NAMSS

Subscribe to NAMSS feed
Updated: 2 hours 2 min ago

Foreign Medical Graduate Commission Updates Identity Certification Process

Wed, 09/05/2018 - 00:05

The Educational Commission for Foreign Medical Graduates (ECFMG) recently announced an enhancement to their process for certifying the identities of applicants, beginning in mid-September 2018. The current Certification of Identification form (Form 186) will now be required to be completed online, using NotaryCom.com. NotaryCam is an online service that provides 24 hour access to professional notaries, allowing applicants to bypass the sometimes complicated and burdensome process of using a notary in person.
Additionally, the online Form 186 will now be a requirement for applicants as part of the Application for ECFMG Certification. This is required before submission of an application to take the United States Medical Licensing Examination (USMLE). All new Certification of Identity forms will require the online process, as well as expiring or invalidated forms. Currently, the Certification of Identity form lasts for five years from the accepted date. Find more details about the new process here.
The ECFMG is the standard for international medical graduates (IMGs) to be evaluated on their qualifications before entering the US graduate medical education (GME) process, or to take the USMLE and obtain a license to practice medicine in the US. ECFMG also provides application, visa, and verification assistance for IMGs. Learn more about the ECFMG at https://www.ecfmg.org/

NAMSS Releases Position Statement on MOC

Thu, 08/30/2018 - 00:34

Maintenance of Certification (MOC), the program through which ongoing physician competence is demonstrated through American Board of Medical Specialties (ABMS) and American Osteopathic Association (AOA) boards, has been controversial since its launch. As NAMSS members have heard, the ABMS has recently launched an initiative to reexamine MOC and provide recommendations for the future state of physician certification. NAMSS has engaged with this Vision Commission, with several NAMSS leaders participating in past meetings, and with other organizations to contribute the MSP perspective on this issue. As the issue has continued to affect MSPs directly and indirectly, NAMSS has released the following organizational statement on Maintenance of Certification.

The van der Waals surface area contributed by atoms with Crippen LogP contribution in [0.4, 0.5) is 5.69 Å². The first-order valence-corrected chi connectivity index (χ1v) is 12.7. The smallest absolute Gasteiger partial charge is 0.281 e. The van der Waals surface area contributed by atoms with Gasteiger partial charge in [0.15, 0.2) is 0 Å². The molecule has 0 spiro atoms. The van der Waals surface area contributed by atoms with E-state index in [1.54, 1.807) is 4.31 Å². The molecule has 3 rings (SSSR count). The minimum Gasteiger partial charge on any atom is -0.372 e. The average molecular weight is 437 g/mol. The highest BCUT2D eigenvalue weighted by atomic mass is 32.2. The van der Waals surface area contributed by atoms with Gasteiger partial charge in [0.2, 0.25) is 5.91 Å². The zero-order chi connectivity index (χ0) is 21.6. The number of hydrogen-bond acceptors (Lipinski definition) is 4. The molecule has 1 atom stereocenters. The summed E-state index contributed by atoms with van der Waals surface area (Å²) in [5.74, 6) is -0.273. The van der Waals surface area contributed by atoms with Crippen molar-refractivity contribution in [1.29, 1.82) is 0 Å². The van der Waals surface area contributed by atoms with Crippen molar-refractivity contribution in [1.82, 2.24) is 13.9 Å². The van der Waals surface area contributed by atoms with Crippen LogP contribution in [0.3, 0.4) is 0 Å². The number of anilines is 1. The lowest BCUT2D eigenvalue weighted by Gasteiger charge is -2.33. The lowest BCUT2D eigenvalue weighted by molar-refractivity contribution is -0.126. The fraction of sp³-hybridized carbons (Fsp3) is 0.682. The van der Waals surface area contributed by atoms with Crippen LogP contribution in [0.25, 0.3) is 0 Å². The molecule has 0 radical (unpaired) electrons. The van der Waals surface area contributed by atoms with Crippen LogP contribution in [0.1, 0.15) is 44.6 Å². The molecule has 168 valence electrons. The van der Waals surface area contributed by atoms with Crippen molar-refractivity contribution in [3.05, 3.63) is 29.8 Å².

The National Association Medical Staff Services (NAMSS) supports efforts by the American Board of Medical Specialties (ABMS) and stakeholders across the health care industry to re-envision the process of continuing board certification and the Maintenance of Certification programs. Demonstrating ongoing physician competence is an essential piece of maintaining patient safety, and is an important part of evaluating practitioners for credentialing and privileging decisions. Concerns around the existing continuing certification programs have led some states to propose or enact laws restricting their use in making these decisions, which infringes on the ability of Medical Services Professionals and Organized Medical Staffs to fulfill their duty in evaluating providers. However, physician burnout is an increasingly difficult issue as additional burdens are being placed on providers across the continuum of care.